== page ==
So why is this portion of the lake his favorite trout venue? Two reasons, the first, of course, being the presence of the trophy area. The other is the heavy stocking engaged in by the MDC.

Lilley's view of the trophy program is positive, but he does note that the results have been mixed to some extent. "It's worked well for the rainbows, but doesn't seem to have had much effect on the browns," he offered in summary.

He's lived, worked and fished on the lake for over 20 years, which is long enough to give him some perspective on the situation. He reports that before the trophy program, rainbows averaged "maybe" 12 inches, but now, after several years of effort, they average around 14 inches. Rainbows up to 19 or 20 inches are possible, though they're not yet commonplace. That's a solid increase in size over a relatively short period of time.

Numbers are up as well, and it's not unheard of for anglers to catch rainbows all day long when conditions are right. Before 1997, that was hardly possible.

Browns are another story. Con-sidered a trophy fish at Taneycomo, they're treated as such. The stringent fishing regulations in force are considered necessary -- indeed essential -- if this Missouri brown trout trophy fishery is to survive.

Current regulations limit anglers to harvesting no more than one brown 20 inches or more in length per day, and even that's discouraged. Catch-and-release is the norm: Nearly all browns, no matter their size, are released to resume their watery lives with nothing more than ego and self-respect damaged. (And, as fish have neither, no harm, no fault.)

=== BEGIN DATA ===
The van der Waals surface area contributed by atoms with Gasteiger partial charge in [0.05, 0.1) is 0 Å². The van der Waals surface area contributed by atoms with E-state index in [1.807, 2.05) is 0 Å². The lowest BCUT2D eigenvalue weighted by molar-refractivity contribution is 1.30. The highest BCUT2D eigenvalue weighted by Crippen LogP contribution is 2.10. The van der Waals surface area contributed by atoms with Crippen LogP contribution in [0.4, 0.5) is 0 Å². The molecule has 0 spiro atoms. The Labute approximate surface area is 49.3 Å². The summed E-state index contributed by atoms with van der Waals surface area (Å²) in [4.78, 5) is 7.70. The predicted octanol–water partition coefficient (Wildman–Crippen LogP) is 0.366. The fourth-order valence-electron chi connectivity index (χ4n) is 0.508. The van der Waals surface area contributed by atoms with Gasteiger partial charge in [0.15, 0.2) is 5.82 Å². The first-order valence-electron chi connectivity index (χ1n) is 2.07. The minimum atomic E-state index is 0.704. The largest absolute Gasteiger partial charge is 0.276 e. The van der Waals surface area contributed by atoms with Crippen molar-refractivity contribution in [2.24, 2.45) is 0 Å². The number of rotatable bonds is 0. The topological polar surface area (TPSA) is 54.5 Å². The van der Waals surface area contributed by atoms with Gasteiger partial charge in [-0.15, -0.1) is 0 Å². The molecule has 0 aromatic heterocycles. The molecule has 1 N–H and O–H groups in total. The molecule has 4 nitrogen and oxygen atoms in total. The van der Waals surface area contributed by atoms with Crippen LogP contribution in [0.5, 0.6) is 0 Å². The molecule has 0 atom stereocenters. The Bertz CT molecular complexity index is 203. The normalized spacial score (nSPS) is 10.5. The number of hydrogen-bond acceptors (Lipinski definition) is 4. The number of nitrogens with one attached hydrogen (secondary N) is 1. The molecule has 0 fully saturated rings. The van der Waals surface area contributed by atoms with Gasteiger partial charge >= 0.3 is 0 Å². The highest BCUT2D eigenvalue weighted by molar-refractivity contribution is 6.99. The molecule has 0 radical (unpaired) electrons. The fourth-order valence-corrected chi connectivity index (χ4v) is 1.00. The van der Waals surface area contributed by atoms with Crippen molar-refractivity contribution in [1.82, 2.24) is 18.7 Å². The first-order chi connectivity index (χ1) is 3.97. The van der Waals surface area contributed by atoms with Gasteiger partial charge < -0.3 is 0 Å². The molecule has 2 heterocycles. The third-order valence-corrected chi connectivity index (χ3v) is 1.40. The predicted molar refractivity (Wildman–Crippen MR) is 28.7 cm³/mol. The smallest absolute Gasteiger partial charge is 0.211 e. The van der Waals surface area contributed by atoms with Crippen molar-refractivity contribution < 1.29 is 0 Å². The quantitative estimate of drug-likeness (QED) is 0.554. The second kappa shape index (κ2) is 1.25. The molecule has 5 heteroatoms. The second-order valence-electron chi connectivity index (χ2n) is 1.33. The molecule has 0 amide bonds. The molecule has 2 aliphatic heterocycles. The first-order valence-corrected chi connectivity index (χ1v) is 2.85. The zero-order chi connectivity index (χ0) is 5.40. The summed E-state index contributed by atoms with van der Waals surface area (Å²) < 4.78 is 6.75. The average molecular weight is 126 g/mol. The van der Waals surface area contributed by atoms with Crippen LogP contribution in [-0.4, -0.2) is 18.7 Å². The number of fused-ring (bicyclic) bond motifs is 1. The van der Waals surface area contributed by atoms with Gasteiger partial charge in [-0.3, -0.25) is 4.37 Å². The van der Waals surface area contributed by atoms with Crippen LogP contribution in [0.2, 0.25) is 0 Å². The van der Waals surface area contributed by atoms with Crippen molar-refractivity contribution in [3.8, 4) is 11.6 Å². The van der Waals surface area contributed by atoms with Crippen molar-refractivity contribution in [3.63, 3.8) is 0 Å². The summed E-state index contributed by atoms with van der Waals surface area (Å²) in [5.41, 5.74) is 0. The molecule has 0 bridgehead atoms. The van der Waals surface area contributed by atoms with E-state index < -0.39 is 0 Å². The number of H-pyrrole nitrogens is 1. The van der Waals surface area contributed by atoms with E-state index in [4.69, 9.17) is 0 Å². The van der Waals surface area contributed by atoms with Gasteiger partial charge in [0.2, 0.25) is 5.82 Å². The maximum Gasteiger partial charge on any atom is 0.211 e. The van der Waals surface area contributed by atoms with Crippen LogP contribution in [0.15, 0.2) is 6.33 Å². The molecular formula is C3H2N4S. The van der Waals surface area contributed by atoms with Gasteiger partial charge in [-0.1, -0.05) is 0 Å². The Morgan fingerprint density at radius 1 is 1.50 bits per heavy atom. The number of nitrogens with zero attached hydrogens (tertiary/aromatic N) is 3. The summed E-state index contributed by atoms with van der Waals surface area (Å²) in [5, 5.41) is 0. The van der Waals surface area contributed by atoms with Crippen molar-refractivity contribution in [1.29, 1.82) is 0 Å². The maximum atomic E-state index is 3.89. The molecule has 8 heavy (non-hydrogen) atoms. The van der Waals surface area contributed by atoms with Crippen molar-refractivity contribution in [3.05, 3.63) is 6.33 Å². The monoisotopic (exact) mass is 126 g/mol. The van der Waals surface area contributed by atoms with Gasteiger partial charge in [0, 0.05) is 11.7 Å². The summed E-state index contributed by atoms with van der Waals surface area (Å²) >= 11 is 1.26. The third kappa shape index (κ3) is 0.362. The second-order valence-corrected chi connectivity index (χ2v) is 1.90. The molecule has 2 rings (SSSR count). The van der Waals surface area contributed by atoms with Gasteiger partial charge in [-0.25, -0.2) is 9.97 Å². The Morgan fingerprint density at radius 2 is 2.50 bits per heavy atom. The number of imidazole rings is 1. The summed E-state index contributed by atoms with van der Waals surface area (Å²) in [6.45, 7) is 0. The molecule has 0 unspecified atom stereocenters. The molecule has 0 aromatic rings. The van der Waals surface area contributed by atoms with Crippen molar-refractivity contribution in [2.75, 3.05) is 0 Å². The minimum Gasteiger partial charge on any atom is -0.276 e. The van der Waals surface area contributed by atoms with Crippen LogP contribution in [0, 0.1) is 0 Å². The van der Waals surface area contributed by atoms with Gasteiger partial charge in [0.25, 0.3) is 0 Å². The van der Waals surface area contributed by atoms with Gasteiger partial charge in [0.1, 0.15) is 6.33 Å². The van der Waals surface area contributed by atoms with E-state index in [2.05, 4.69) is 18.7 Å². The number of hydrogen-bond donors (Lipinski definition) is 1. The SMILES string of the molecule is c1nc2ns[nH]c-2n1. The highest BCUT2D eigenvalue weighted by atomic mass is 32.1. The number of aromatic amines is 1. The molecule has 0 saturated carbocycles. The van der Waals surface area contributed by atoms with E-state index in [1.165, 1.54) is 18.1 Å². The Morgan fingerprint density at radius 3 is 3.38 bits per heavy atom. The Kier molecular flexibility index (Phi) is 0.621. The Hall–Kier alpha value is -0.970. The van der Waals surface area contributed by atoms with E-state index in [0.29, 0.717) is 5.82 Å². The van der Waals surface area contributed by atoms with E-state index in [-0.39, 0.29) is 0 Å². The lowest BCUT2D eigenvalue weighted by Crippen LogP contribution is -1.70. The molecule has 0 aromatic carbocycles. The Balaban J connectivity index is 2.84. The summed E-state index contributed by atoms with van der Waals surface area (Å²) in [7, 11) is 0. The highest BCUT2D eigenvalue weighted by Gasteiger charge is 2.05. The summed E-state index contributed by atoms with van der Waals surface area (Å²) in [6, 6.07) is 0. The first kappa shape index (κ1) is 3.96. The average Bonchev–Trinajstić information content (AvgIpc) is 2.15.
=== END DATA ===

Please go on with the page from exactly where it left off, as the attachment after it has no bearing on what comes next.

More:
The current lake record for browns stands at 26 pounds, 5 ounces, but the average Taneycomo fish will measure around 16 or 17 inches, maybe a little better. These are brown trout of distinction, and so worthy of any angler's time and effort.

Experience has led Lilley to believe that the brown trout's populations and individual sizes haven't altered much over the years, certainly not in the last decade. This he attributes to the nature of the fish itself, which he describes as a solitary creature inclined to seclusion and darkness.

In addition to the trophy management program, the MDC pursues an aggressive stocking program, annually releasing approximately 675,000 rainbows and 20,000 browns at Taneycomo. Even in a lake of this size -- nearly 2,100 surface-acres -- that's a lot of fish, and for the most part the heavy stocking has worked quite well.

And it's necessary: Neither rainbows nor browns reproduce naturally in the lake. Any fish that's available for sport or harvest must come from a hatchery. After all, catching a lot of fish for sport and a few fish for harvest is what it's all about.

If you're looking at the rainbows, Lilley recommends -- at least most of the time -- shallow water. "They're more oriented towards shallow water than the browns," he noted. And, although they're not exactly attracted to sunlight, they're less averse to it than are the browns.

No matter where in the lake you're fishing, Lilley's advice to you is the same: If you want a trout dinner for your efforts, start your search in water between 4 and 5 feet deep and look for a slight chop across the water's surface. That's where you'll find most of them.

When asked about structure and cover, Lilley responded by opining that rainbows don't consider it all that important, at least not at Taneycomo. "Fish under the chop and along the chop line that the wind creates," he said. "You'll catch rainbows."